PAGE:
As Program and Communication Manager for the Carolina Hunger Initiative, Andrew is responsible for digital content and contributes to overall planning for strategy and outreach. During COVID-19 school closures, he maintained online tools for finding meals for children statewide and managed North Carolina’s application process for the Emergency Meals-to-You program. Andrew is a graduate of UNC-Chapel Hill, where he majored in Communication Studies with a focus in Media Production. He began working with the No Kid Hungry North Carolina team in 2017.
School Breakfast Program Manager
Helen leads the Carolina Hunger Initiative’s collaboration with No Kid Hungry North Carolina to increase access to school breakfast. She has been a part of this work since the inception of the No Kid Hungry NC campaign in 2011 under Governor Bev Perdue. Since 2013, Helen has helped organize the NC School Breakfast Challenge, an annual recognition of the schools with the greatest increase in school breakfast participation. She was also a member of North Carolina’s team at No Kid Hungry’s 2018 School Breakfast Leadership Institute, which led to almost $100,000 in grants to school districts in support of innovative breakfast programs. Before getting involved in child nutrition, Helen taught physics for 35 years at Broughton High School in Raleigh.
Dr. Jessica Soldavini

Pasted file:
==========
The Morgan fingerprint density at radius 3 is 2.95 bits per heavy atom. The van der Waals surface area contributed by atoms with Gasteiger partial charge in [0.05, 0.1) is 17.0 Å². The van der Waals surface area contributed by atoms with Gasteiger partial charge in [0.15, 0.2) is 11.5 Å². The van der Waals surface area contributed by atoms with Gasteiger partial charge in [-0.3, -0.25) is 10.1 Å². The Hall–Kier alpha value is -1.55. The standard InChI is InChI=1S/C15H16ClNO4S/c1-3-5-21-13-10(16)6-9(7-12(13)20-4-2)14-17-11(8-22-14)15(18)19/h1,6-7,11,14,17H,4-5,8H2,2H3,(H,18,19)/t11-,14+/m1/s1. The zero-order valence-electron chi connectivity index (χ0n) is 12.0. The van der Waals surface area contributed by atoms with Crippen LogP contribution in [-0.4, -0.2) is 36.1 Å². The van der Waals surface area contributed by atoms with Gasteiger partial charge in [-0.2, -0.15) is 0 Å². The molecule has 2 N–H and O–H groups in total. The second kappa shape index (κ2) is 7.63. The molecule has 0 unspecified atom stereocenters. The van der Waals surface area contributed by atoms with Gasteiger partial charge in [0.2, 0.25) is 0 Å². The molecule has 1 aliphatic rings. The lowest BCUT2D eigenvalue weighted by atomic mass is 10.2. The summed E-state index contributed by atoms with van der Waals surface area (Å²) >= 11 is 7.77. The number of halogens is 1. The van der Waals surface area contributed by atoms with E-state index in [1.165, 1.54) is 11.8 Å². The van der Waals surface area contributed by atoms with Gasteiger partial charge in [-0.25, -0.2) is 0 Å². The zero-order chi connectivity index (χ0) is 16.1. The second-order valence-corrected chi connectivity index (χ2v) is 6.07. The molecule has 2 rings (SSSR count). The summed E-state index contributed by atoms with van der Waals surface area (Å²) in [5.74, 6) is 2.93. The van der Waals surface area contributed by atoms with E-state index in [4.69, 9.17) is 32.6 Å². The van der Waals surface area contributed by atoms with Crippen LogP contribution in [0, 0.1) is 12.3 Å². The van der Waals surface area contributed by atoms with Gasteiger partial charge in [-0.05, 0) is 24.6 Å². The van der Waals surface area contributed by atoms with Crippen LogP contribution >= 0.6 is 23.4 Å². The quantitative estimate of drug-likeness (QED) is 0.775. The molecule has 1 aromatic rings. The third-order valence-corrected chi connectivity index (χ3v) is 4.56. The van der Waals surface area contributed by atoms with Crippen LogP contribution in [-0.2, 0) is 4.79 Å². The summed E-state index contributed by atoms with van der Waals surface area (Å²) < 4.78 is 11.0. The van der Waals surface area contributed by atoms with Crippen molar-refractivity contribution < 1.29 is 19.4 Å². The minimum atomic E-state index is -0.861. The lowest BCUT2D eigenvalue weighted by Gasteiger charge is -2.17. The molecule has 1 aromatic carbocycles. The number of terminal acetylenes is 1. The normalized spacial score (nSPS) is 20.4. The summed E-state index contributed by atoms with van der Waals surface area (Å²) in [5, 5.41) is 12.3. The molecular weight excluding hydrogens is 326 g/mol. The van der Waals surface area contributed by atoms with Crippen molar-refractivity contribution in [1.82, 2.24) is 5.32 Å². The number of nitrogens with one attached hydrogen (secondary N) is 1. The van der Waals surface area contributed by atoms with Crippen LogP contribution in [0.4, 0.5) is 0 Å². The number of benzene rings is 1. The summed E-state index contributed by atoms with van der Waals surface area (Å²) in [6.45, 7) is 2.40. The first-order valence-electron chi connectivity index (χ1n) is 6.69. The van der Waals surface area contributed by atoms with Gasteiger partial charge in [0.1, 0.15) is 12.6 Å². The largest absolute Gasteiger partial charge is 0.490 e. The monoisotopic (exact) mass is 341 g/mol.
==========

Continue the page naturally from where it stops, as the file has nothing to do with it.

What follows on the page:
Dr. Soldavini’s work focuses on food insecurity, federal nutrition programs, and nutrition and cooking education. She has been involved in both research projects and public health practice related to these areas. Dr. Soldavini oversees the nutrition education program, research and evaluation efforts, and volunteers and interns for the Carolina Hunger Initiative and No Kid Hungry NC. She also teaches a nutrition policy course at the UNC Gillings School of Global Public Health. Dr. Soldavini received her PhD in nutrition from University of North Carolina at Chapel Hill, MPH in Community Health Sciences from the University of California, Los Angeles, and BS in nutritional sciences – dietetics from the University of California, Berkeley. She is also a Registered Dietitian and completed a Certificate in Culinary Arts. She has received numerous recognitions for her work including the 2021 NC Academy of Nutrition and Dietetics Outstanding Dietitian of the Year, 2020 Mary P. Huddleson Award for exceptional paper published in the Journal of the Academy of Nutrition and Dietetics, 2019 James Beard Foundation National Scholar Award, and 2019 Rise Against Hunger World Hunger Leadership Award.